Written and Directed by Athol Fugard
Off Broadway, Play Revival
Runs through 12.4.16
Signature Theatre, 480 West 42nd Street
by Maria Paz Alegre on 11.10.16
Leon Addison Brown and Sahr Ngaujah in "Master Harold"...and the boys. Photo by Monique Carboni.
BOTTOM LINE: If only Athol Fugard could direct a production of his famous play “Master Harold”...and the boys. Oh wait, he does!
In one of his final acts as founder and artistic director, James Houghton requested that Signature's 2016-2017 season begin with Athol Fugard's celebrated play “Master Harold”...and the boys, set in South Africa during apartheid. While a 1950s period piece from a foreign land may seem irrelevant today, its powerful discussions and depictions of racism and social class greatly resonate in a society where just four months earlier the chant “Black Lives Matter!” rang through the city and shut down the very street of the Signature Theater.
Audience members young and old, black and white, are greeted by warm swing music as the lights come down and rain gently falls around Christopher H. Barreca's incredible set of St. George’s Park Tea Room. Two black servants, Willie (Sahr Ngaujah) and Sam (Leon Addison Brown), lightly poke fun at each other as they begin to set up the tea room for the day. As they joke, they practice ballroom dancing with varying levels of success while their boss's young son, a white schoolboy named Harold, or Hally (Noah Robbins), bikes up to join the jovial pair.
The great affection and familiarity of Willie, Sam, and Hally runs deep, enchanting the audience with their humor and rapport. Hally waxes poetic about his non-traditional upbringing with his black elders, however there is a clear undercurrent of deference paid toward young Hally due to his race and social class. The colonial system of masters and servants feels dated and uncomfortable, particularly during lectures from young Hally “educating” his two older servants.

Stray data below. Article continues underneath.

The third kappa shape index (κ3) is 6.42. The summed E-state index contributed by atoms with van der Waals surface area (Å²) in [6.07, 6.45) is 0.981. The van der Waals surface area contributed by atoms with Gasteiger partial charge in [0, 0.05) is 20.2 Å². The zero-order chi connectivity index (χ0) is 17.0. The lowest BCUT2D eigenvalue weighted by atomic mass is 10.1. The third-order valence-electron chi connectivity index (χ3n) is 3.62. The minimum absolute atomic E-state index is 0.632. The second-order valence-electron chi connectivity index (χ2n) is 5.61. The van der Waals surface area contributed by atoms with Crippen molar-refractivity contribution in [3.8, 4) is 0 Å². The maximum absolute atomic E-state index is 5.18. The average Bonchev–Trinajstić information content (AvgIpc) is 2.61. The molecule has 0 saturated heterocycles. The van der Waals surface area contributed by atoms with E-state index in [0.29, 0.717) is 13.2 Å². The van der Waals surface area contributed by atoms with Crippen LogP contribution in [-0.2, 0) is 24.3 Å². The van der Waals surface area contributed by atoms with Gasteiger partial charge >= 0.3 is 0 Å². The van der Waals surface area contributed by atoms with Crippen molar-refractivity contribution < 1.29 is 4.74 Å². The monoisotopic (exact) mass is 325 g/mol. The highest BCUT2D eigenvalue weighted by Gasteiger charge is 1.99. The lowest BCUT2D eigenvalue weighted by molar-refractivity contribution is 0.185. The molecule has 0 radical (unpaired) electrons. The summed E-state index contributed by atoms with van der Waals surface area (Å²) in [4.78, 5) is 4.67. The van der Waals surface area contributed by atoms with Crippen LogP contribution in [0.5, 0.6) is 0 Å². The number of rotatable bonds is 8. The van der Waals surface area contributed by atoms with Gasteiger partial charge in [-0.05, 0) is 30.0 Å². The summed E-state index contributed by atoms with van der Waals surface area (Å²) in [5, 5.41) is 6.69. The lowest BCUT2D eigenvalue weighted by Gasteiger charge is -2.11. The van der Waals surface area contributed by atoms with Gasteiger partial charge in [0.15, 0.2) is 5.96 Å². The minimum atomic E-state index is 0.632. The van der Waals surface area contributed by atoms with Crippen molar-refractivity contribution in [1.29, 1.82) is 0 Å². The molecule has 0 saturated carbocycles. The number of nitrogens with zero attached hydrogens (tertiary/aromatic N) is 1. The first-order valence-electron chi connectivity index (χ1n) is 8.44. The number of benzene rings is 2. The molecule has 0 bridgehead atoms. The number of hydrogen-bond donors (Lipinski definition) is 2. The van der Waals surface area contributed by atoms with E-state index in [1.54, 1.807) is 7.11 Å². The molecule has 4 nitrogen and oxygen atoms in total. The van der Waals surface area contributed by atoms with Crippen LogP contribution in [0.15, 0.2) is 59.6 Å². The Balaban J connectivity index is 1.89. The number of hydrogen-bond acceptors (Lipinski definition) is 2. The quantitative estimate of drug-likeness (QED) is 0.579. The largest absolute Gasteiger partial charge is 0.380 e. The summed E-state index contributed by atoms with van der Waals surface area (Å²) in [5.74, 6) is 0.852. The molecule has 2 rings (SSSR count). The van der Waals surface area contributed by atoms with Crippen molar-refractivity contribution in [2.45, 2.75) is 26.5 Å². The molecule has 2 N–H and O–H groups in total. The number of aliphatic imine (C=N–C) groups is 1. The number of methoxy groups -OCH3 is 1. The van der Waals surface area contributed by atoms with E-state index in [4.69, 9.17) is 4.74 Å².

Noah Robbins perfectly embodies the condescending Hally, holding his own against veteran actor Leon Addison Brown. Brown’s comic brilliance is perfectly matched by Sahr Ngaujah’s Willie, a longtime friend and sufferer of Sam’s mischievousness. Although the bulk of the dialogue falls to Robbins and Brown, Ngaujah is captivating in his silence, meticulously cleaning a floor on his hands and knees while his intelligent friend and young master ironically banters back and forth about education and social class.
Under Fugard’s masterful direction, the rising stakes and pain of the characters become palpable as Sam and Hally move closer and closer to the invisible Rubicon between black servants and white masters, from which neither can return. Particularly moving are scenes of ballroom dancing. Sam and Willie cling tightly to their elegant dream of movement throughout the world without fear of collision. Although their dreams of competitive ballroom dancing are mocked and derided by an angsty Hally, the two insist that “without the dream, we won’t know what we’re going for.” Theater fans would be sorry indeed if they were to miss out on this exquisite production of “Master Harold”...and the boys.
(“Master Harold"...and the boys plays at the Signature Theater through December 4, 2016. Running time is 100 minutes, no intermission. Performances are Tuesdays at 7:30; Wednesdays at 2 and 7:30; Thursdays and Fridays at 7:30; Saturdays at 2 and 8; and Sundays at 2. There is no performance on November 24, and an additional performance on November 27 at 7:30. Tickets are $30 through November 27, and $35-$55 for performances from November 29 on. For tickets visit signaturetheatre.org or call 212.244.7529.)
"Master Harold"...and the boys is written and directed by Athol Fugard. Associate Director is Paula Fourie. Choreography is by Peter Pucci. Dialect Coach is Barbara Rubin. Scenic Design is by Christopher H. Barreca. Lighting Design is by Stephen Strawbridge. Sound Design is by John Gromada. Costume Design by Susan Hilferty. Stage Manager is Linda Marvel. Assistant Stage Manager is Betsy Selman.
The cast is Leon Addison Brown, Sahr Ngaujah, and Noah Robbins.